The day was great. Stuart was great to talk to, the quintessential Australian, everyman’s bloke, loves beer and had all sorts of cycling tidbits about riders and the course (he also did back-wheel skiddies while descending at 50kph). The cobbled climbs were challenging, the descents fun and rolley, and I was well paced with the middle-aged men in the group (and Stu, who realistically hadn’t ridden a bike in 4 months). The Belgians also know how to put on a sportif with each feed stop having pumping DJs and a variety of food and mechanical services.

The day finished with beers and frites and more beers and fritesetc etc, and I hitched a ride home with Stu’s group who I then met later for dinner and more beers. Flanders was super-great. 

Review: Would ride again. 

Ronde van Vlanderen

The next day I went to watch the race. At Flanders, both the men and women race on the same day and in the morning before the women’s race, I met Jessica Allan, an Orica-Scott rider from my home town, Perth. The start of the women’s race was a real buzz and it was wonderful to see so many people out supporting women’s racing. After the start, Adam and I rushed off to the Kweremont, a 3km climb which the women rode up once and the men 3 times. 

The Kweremont was a great place to spectate from, and again, the Belgian’s know how to organise a bike party/cycling race; and there were DJ’s, big screens, food stalls and plenty of beer. We had jumped the first barriers and were located right on the cobbles, along with spectators from all around the world. Watching the pros power up cobbles repeatedly was humbling. The day before I had slowly ground my way up the Kweremontin my easiest gear but the pros? Big ring, pain face and repeat climbs – great watching.

The Paris-Roubaix Sportif

After a week filled with Belgian chocolate and beer, I travelled south to Roubaix for the Paris-Roubaix. I initially wasn’t planning to ride the sportif, but a friend persuaded me that I’d be fine, and I believed in his unfounded confidence in my abilities and signed up. After all, it was a “once in a lifetime” opportunityto ride the same final 172 km that the pros ride, complete with 52km of cobbles (I obviously didn’t think it through). And because misery loves company, I persuaded my friend Colby to join me (his wife thought we were crazy – she was right). Doubt started to creep in as we picked up our race packs. There were fewer women at this event than I’d ever seen at a cycling event, maybe 1%? Women are generally sensible, perhaps I am not being sensible…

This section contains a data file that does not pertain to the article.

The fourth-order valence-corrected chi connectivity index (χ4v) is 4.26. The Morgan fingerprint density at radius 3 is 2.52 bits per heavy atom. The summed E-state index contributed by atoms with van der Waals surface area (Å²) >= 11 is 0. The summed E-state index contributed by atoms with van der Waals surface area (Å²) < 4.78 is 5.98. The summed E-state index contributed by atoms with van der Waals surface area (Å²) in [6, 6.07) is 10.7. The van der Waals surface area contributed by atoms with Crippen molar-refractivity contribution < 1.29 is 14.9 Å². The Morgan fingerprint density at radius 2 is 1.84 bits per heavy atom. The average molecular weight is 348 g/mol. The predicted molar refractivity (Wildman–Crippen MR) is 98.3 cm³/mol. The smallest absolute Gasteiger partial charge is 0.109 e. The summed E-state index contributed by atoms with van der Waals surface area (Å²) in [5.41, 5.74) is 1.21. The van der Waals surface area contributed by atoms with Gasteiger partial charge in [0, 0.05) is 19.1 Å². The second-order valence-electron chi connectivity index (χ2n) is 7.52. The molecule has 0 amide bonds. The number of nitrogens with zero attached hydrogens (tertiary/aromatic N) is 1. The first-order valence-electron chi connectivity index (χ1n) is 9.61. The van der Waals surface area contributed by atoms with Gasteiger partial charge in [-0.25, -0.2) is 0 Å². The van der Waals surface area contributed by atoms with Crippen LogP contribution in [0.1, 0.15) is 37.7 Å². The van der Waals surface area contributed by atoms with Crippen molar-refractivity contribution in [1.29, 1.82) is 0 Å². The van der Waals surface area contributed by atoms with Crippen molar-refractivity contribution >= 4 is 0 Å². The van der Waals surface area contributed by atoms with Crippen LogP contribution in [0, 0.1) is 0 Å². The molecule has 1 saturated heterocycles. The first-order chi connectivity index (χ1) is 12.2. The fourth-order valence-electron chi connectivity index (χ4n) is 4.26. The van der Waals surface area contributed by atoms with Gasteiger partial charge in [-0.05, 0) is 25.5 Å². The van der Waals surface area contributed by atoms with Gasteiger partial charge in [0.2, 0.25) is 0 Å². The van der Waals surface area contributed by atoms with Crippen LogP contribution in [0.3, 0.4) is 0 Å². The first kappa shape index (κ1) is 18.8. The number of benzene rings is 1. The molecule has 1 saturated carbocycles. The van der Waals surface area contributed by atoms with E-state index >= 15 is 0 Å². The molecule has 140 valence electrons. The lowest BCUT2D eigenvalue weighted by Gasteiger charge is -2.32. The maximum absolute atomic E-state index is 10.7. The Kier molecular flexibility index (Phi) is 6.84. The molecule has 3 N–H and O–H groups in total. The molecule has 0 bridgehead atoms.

The day started out foggy and 5 degrees and after 10km we hit the first cobbles, the 3 star, 2.2km Troisville à Inchy. This was nothing like the smooth, reliable cobbles of Flanders. The Northern French farmers had obviously placed each cobble specifically to inflict the maximum amount of pain and I bounced around like a cork in a thunderstorm. Don’t hold the bars too tight, but don’t let go, keep pedalling, pick your line… I felt like I was small enough to float over the Flanders cobbles but Roubaix cobbles were brutal. The second set of cobbles was worse, the Viesly à Quiévy included a cobbled descent and it was bloody terrifying. Don’t brake!! Keep your line! I tried to hold my line on the crown so I didn’t die in the surrounding cobbled potholes on either sides. Turns out, when you stop pedalling from terror, you slow down, and when you slow down the cobble-induced pain is enough to jolt you back into pedalling again (in my defence, the following day the pros crashed badly on the same cobbled section so I don’t feel like I’m exaggerating). Anyway, I made it through; 2 sections down, only 28 to go – it was going to be a looong day.

 

I soon learned to seek out every gutter available. I rode on everything, dirt, gravel, sand, grass shoulders, anything for a little relief from the horrendous cobbles. Why was I even doing this? What kind of sadist was I? Anyway, my CX skills definitely came in handy. At around 70km I reached the 10thcobbled section, the famed Trouvee d’Arenberg. No gutters, no relief, you’re supposed to just power through cobbles like a serious cyclist but really, maintaining power over 2.4km of 5 star cobbles is a joke (and a very bad one). Section done, only another 100km to go! At each feed stop we regrouped, complained about the cobbles, and laughed/cursed at how stupid we were to have signed up for this sportif – it was that kind of day.

 

By the 19th segment of cobbles I was kind of getting the hang of it. 10 segments to go, I was inspired – 50km left? That’s practically almost finished! The last 50km was a bit of a blur, more enjoyable than the first 120km but by far the best part of the entire day was entering the velodrome for a lap at the finish! Hurrah! Finished!

 

I’m pretty sure I only finished the event due to sheer tenacity. That and my friend Colby who let me follow his wheel over the whole 172km (he’s a good bloke). All those photos of me smiling? That’s me laughing at my own Most of me never, ever wants to do that ever again. a very tiny part of me wants to come back and better it “now that I know how” (those last 10 sections were much better than the first 19!) but luckily I live very far away and that probably won’t happen. 

 

The next day, I watched the pros ride the Paris-Roubaix and drank beers at Arenberg, which was much, much better. And now, when I watch the 2016 Matty Hayman video where he says the Paris-Roubaix is his favourite race I think he has problems. 

 

Positives: I can now can hit every road bump and grate in Singapore and scoff “you call that a bump?”

Negatives: All the cobbles. ALL OF THEM. It really is called the hell of the North for a reason (correctly advertised).